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In January 1845, “The Raven” by Edgar Allen Poe was born, it was deemed one of Poe’s greatest poems. The purpose of “The Raven” was set around a man grieving for the love of Lenore. A raven land in the chamber of a mans home through the window. When asking the raven questions, the answers that he receives are only “Nevermore”. That being the only word the raven can speak it reminds him of his loss of Lenore. Edgar Allen Poe was a very dark poet, I believe that the purpose was to grieve over the loss of the mans love Lenore. He tries to read to sidetrack himself from the thought of losing her, when the Raven comes to talk to him. Since the Raven only says Nevermore, there is despair that is unending. The Raven representing the sadness through the whole poem.
At first thought, you may think that this poem is ethos-based poem, since Poe is a well-established poet and writer. When you start reading the poem though it becomes very clear that this is more of a pathos: emotional writing. The story behind the poem being about a struggle that a man goes through when he losses his beloved Lenore. The poem begins and ends with the focus being on his loss. When the raven enters the poem is when you can hear the man’s sorrow, he questions the reason of why the raven is here. He starts to think of the raven as the devil, thinking that the raven came to torment him over the loss of Lenore. I think that you can feel the emotion just emitting from the man, from start to finish.
The terminology is a great contributor to pathos in this piece as well. The language that is used is very dynamic, which allows the poem to be viewed the way that Poe intended. Poe is constantly discussing darkness, somber, and depressing words which makes his tone perceptible: “Deep into that darkness peering, long I stood there wondering, fearing… The silence was unbroken, and the darkness gave no token” (25, 27). He also refers to the raven as “the bird of ill omen”. The audience isn’t left guessing and can get a better understanding, which allows for a greater bond for the story, and what its meaning is behind it. The poem depends on the rhyming, which gives the poem a sing song feel, allowing a deeper connection with the audience. Which helps with connecting to the audience since it is a piece to be experienced instead of just read.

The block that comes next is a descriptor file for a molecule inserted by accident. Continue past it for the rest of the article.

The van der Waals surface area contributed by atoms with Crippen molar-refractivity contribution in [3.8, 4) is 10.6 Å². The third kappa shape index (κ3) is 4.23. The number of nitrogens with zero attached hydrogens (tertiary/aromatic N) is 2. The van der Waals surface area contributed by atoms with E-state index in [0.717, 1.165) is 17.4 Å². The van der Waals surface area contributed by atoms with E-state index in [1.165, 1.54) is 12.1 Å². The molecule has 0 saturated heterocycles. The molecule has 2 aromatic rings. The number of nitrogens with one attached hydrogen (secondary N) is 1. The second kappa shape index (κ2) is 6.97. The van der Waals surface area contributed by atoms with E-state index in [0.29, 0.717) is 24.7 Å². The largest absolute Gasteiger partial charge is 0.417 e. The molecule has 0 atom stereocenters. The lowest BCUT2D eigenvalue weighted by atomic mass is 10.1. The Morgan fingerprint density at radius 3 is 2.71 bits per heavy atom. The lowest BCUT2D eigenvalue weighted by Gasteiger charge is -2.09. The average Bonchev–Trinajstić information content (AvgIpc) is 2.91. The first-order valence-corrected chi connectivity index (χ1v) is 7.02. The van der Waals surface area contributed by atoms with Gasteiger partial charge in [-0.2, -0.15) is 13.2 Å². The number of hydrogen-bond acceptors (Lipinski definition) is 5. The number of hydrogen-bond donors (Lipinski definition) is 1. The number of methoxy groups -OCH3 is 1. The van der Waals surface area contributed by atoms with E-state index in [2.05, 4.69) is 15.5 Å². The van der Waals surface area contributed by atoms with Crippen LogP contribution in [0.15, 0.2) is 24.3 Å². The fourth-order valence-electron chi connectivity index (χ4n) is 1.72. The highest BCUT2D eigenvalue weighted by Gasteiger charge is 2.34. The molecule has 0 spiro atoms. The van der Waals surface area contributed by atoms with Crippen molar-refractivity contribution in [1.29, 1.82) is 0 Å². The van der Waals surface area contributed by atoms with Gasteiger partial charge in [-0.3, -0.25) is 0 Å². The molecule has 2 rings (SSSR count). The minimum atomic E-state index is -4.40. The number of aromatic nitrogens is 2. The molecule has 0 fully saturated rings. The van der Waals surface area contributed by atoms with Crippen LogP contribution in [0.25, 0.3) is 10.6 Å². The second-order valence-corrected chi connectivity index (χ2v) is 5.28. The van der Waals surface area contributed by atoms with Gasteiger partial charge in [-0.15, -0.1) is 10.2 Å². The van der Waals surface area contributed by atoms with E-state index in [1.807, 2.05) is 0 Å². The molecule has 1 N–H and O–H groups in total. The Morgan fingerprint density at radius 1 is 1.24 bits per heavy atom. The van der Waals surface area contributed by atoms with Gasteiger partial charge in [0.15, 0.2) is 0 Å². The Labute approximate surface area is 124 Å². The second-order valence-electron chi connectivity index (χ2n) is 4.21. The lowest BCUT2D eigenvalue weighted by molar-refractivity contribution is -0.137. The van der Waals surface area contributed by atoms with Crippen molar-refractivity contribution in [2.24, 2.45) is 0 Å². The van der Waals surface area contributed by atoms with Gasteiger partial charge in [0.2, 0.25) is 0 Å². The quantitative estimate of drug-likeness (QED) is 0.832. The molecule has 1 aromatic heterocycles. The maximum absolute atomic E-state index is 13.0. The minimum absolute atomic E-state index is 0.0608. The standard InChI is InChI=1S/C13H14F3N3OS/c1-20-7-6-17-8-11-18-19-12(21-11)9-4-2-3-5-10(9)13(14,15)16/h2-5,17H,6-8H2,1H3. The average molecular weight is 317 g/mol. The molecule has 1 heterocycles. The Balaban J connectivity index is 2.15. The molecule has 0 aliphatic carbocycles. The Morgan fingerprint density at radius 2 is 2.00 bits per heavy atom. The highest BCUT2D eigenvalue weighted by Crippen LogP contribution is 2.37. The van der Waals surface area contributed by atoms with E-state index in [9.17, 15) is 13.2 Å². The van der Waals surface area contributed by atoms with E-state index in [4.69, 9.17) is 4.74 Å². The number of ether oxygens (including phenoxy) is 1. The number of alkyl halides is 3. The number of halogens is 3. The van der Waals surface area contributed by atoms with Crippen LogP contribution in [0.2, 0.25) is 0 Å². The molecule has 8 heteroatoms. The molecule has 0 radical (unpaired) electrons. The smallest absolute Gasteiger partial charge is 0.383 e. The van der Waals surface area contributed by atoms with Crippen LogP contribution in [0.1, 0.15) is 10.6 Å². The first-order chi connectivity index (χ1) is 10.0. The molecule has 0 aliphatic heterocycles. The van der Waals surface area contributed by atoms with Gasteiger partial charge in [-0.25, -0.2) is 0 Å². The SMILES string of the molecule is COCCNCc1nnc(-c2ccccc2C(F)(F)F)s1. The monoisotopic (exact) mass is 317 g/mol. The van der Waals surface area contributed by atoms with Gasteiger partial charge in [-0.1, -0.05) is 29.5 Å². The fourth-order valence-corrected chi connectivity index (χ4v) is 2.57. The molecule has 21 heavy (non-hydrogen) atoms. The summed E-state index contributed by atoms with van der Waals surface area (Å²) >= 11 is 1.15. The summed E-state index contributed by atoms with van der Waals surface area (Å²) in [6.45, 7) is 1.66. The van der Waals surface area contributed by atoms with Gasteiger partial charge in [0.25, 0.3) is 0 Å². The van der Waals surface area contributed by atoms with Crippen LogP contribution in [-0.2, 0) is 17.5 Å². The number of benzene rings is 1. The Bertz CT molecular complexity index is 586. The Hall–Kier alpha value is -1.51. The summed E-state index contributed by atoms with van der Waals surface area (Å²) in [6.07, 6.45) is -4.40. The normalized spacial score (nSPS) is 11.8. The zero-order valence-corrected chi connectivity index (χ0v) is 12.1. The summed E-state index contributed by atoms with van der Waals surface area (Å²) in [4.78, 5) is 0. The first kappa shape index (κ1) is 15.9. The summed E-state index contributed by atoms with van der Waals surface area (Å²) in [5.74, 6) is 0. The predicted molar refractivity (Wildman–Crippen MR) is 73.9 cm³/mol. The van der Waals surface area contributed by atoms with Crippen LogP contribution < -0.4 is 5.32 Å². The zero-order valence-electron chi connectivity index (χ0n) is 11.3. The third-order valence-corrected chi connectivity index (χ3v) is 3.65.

Poe uses ethos in his poem to make it feel more relatable, in this case it was to find people that have issues with letting go, but also that ignore their past. Nearing the end of the poem I feel that you hear Poe’s voice show through as it leads up to an outburst. “leave my loneliness unbroken” (100). It seems to not just be any expression, but one that he was trying to guard and keep deep down within himself all along. Showing just how isolated he is and how the raven representing that the loneness has gotten to him. Going back to pathos now, Poe may have felt the after losing Lenore, that isolation was the only way to keep living. The best way to describe that being lonely is the way to live is when the speaker introduces Lenore as “Nameless here for evermore”. (11)
(Death is a large part of this piece, it shows effects of death on the living, mourning and memories that still are in the minds of those alive. Death is in the beginning of the piece when the man is in the dark mourning the lose of his Lenore, seeming though to be a distraction from the pain. Which is something that many people do to escape then pain of reality, which can relate to pathos. When calling to the door when knocked on, hoping that it would be Lenore coming back. The desperation of having her back is apparent, just like in life that the emotion is strong and the urge to have a loved one back even though we know its not possible, it’s a very strong emotion. This poem is very dark and sad and pulls at the heart string of desperation to have a loved one back because we can all, or mostly all relate to wanting some one back, to the point you would almost do anything to have them back. )